Pairwise comparisons of fish polyomaviruses using SDT showed that PyVs from the two cartilaginous fish share 55.8% and 56.0% of protein identity in LT and VP1 proteins, respectively, (Fig. 2). Among the other encoded viral proteins, the protein identities are lower (22.5% for sT, 38.2% for VP2 and 44.6% in DUO protein). When comparing cartilaginous fishes to perciform fish or arachnids, pairwise identities are lower (26.1–30.1% and 26.1–28.9%, respectively for LT and 25.8–31.2% and 22–26% for VP1, respectively).

Fig. 2
figure 2

Percent identity between large T antigen (a) and VP1 (b) amino acid sequences of polyomaviruses from fish and arachnids. The figure was generated using SDT Virus Classification Tool

Table 2 Conserved motifs identified in predicted proteins of RcPyV.

Phylogenetic analysis

There were no recombination events detected between fish polyomaviruses. Maximum likelihood phylogenetic trees were constructed from LT (Fig. 3a) and VP1 (Fig. 3b) amino acid sequences and both phylogenetic trees show that GfPyV1 and RcPyV1 cluster together in a specific lineage, reflecting the host topology.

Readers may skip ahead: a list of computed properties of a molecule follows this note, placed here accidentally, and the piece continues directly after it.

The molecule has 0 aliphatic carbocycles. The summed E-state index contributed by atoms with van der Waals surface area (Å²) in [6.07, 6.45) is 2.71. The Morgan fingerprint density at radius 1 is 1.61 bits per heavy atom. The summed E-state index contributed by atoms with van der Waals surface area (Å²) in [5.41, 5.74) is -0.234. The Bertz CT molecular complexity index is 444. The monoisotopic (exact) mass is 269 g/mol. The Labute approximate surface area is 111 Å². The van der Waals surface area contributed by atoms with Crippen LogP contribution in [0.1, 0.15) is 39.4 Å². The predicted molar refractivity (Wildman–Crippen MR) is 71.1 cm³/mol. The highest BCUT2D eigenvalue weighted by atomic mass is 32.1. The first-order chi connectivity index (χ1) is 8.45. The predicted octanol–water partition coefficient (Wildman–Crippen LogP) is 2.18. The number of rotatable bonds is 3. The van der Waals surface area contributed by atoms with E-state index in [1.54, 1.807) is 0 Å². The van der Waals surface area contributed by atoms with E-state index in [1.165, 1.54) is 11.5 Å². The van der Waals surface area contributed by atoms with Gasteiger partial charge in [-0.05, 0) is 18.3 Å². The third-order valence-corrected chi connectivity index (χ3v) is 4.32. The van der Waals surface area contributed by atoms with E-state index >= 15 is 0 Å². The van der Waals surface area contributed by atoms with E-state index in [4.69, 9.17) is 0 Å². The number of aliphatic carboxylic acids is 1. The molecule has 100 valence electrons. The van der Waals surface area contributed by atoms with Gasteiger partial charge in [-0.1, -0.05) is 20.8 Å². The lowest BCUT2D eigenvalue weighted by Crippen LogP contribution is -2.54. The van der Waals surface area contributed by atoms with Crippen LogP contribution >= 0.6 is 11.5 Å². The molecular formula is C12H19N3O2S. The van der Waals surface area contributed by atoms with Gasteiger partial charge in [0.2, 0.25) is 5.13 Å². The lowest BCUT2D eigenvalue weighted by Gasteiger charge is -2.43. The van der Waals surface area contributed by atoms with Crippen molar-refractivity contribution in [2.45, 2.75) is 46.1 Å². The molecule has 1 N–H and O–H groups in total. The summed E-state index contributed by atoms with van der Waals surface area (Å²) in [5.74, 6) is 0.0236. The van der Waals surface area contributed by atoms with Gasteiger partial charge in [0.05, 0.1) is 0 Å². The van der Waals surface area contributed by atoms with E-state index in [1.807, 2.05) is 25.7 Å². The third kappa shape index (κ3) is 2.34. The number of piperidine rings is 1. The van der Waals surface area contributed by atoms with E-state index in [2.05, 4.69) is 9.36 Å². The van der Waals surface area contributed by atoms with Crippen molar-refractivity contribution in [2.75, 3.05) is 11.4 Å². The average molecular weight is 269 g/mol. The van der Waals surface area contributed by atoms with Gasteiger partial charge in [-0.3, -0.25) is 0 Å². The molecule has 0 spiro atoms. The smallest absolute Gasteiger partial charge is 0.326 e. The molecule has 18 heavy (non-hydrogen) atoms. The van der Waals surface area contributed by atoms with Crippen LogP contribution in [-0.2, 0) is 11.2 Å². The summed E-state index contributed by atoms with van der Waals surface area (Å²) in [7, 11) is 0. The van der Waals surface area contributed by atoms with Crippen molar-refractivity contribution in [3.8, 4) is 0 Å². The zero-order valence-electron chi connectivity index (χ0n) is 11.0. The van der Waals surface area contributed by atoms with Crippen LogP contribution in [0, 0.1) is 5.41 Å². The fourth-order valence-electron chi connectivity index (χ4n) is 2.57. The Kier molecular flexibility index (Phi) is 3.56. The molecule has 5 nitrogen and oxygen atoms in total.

Fig. 3
figure 3

Maximum-likelihood phylogenetic trees of the (a) LT antigen and (b) VP1.


Polyomavirus genomes range from 3962 to 7369 nts, with the smallest PyV being identified in a cartilaginous fish, the giant guitarfish (Rhynchobatus djiddensis) [13]. The R. clavata polyomavirus reported here, RcPyV1, has a 4,195 nt-long genome, being the second smallest polyomavirus described to date.

Similar to other polyomaviruses, the RcPyV1 genome contains CDS homologous to sT, LT, VP1, VP2 and DUO encoding proteins (Fig. 1; Table 1). When compared with GfPyV1 [1], RcPyV1 lacks the Agnoprotein. The predicted sT antigen seems to be smaller (132 bp; 44aa) when compared to other vertebrates and, like in GfPyV1 [13], it does not contain any conserved motif. Previous studies on fish polyomaviruses indicates that sT usually presents the DnaJ motif while the remaining ORF show no similarity among sequences [14]. This is in agreement with our BLAST search results that revealed that RcPyV1 VP1 has no sequence identity to known proteins. In turn, the LT antigen, known to be crucial for viral replication [8], presents all the other conserved motifs described for polyomaviruses, with the exception of the retinoblastoma protein binding motif (pRB) which is specific to amniote polyomaviruses, and the protein phosphate 2 A (Fig. 1; Table 2). Within LT, we identified the CR1 motif (LQKLL), important for transcriptional regulation [42], the hexapeptide (HPDKGG) involved in protein interactions, the putative nuclear localization signal (PRRSIN), the zinc-finger motif (CVLCKEDKVHSETH) and ATPase motifs (GPYNSGKT and GLCPVGLE), which are important to recruit cellular proteins involved in replication [43].